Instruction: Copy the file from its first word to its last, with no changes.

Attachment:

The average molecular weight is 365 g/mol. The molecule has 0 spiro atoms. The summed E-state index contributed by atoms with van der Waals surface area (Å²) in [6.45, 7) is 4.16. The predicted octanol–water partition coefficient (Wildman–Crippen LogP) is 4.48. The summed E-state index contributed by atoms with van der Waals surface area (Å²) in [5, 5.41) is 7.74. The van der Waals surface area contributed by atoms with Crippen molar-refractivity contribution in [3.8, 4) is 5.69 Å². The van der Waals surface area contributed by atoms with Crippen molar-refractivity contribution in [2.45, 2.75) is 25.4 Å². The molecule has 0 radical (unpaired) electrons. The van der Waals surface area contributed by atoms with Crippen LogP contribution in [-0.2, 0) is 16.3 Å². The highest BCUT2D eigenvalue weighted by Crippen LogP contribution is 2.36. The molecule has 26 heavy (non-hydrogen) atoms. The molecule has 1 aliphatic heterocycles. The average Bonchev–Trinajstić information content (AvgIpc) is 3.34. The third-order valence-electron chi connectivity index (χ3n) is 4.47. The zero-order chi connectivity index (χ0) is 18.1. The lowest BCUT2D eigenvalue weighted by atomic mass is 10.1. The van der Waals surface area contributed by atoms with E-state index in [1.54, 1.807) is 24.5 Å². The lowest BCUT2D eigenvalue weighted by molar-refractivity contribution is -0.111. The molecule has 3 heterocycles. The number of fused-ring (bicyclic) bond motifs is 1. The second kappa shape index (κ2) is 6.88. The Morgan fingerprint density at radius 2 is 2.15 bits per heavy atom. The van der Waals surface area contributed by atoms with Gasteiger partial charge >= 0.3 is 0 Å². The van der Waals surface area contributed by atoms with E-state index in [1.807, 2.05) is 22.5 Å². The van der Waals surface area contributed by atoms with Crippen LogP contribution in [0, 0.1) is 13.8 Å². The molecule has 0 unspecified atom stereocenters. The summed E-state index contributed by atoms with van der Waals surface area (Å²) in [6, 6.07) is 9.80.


The average molecular weight is 365 g/mol. The molecule has 0 spiro atoms. The summed E-state index contributed by atoms with van der Waals surface area (Å²) in [6.45, 7) is 4.16. The predicted octanol–water partition coefficient (Wildman–Crippen LogP) is 4.48. The summed E-state index contributed by atoms with van der Waals surface area (Å²) in [5, 5.41) is 7.74. The van der Waals surface area contributed by atoms with Crippen molar-refractivity contribution in [3.8, 4) is 5.69 Å². The van der Waals surface area contributed by atoms with Crippen molar-refractivity contribution in [2.45, 2.75) is 25.4 Å². The molecule has 0 radical (unpaired) electrons. The van der Waals surface area contributed by atoms with Crippen LogP contribution in [-0.2, 0) is 16.3 Å². The highest BCUT2D eigenvalue weighted by Crippen LogP contribution is 2.36. The molecule has 26 heavy (non-hydrogen) atoms. The molecule has 1 aliphatic heterocycles. The average Bonchev–Trinajstić information content (AvgIpc) is 3.34. The third-order valence-electron chi connectivity index (χ3n) is 4.47. The zero-order chi connectivity index (χ0) is 18.1. The lowest BCUT2D eigenvalue weighted by atomic mass is 10.1. The van der Waals surface area contributed by atoms with E-state index in [1.54, 1.807) is 24.5 Å². The lowest BCUT2D eigenvalue weighted by molar-refractivity contribution is -0.111. The molecule has 3 heterocycles. The number of fused-ring (bicyclic) bond motifs is 1. The second kappa shape index (κ2) is 6.88. The Morgan fingerprint density at radius 2 is 2.15 bits per heavy atom. The van der Waals surface area contributed by atoms with Gasteiger partial charge >= 0.3 is 0 Å². The van der Waals surface area contributed by atoms with E-state index in [1.807, 2.05) is 22.5 Å². The van der Waals surface area contributed by atoms with Crippen LogP contribution in [0, 0.1) is 13.8 Å². The molecule has 0 unspecified atom stereocenters. The summed E-state index contributed by atoms with van der Waals surface area (Å²) in [6, 6.07) is 9.80.